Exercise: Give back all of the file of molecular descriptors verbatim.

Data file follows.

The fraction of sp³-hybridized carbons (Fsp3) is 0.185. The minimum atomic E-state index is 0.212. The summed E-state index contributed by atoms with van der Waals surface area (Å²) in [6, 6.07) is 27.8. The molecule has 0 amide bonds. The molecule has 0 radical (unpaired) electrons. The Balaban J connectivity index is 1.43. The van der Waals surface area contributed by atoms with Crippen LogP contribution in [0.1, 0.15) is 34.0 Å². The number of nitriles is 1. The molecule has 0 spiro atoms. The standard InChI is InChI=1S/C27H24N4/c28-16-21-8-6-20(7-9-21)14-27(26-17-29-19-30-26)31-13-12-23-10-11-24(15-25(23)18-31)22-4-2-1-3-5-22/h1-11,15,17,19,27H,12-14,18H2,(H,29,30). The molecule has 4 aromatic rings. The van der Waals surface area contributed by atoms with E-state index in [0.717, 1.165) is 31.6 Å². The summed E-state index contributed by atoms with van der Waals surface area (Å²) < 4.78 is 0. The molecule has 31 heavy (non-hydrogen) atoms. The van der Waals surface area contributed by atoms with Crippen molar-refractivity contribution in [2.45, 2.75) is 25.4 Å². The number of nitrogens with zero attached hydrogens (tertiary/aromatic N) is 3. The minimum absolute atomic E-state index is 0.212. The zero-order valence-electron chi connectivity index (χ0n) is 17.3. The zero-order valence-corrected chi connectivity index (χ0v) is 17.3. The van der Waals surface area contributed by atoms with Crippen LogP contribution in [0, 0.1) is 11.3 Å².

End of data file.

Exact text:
The fraction of sp³-hybridized carbons (Fsp3) is 0.185. The minimum atomic E-state index is 0.212. The summed E-state index contributed by atoms with van der Waals surface area (Å²) in [6, 6.07) is 27.8. The molecule has 0 amide bonds. The molecule has 0 radical (unpaired) electrons. The Balaban J connectivity index is 1.43. The van der Waals surface area contributed by atoms with Crippen LogP contribution in [0.1, 0.15) is 34.0 Å². The number of nitriles is 1. The molecule has 0 spiro atoms. The standard InChI is InChI=1S/C27H24N4/c28-16-21-8-6-20(7-9-21)14-27(26-17-29-19-30-26)31-13-12-23-10-11-24(15-25(23)18-31)22-4-2-1-3-5-22/h1-11,15,17,19,27H,12-14,18H2,(H,29,30). The molecule has 4 aromatic rings. The van der Waals surface area contributed by atoms with E-state index in [0.717, 1.165) is 31.6 Å². The summed E-state index contributed by atoms with van der Waals surface area (Å²) < 4.78 is 0. The molecule has 31 heavy (non-hydrogen) atoms. The van der Waals surface area contributed by atoms with Crippen molar-refractivity contribution in [2.45, 2.75) is 25.4 Å². The number of nitrogens with zero attached hydrogens (tertiary/aromatic N) is 3. The minimum absolute atomic E-state index is 0.212. The zero-order valence-electron chi connectivity index (χ0n) is 17.3. The zero-order valence-corrected chi connectivity index (χ0v) is 17.3. The van der Waals surface area contributed by atoms with Crippen LogP contribution in [0, 0.1) is 11.3 Å².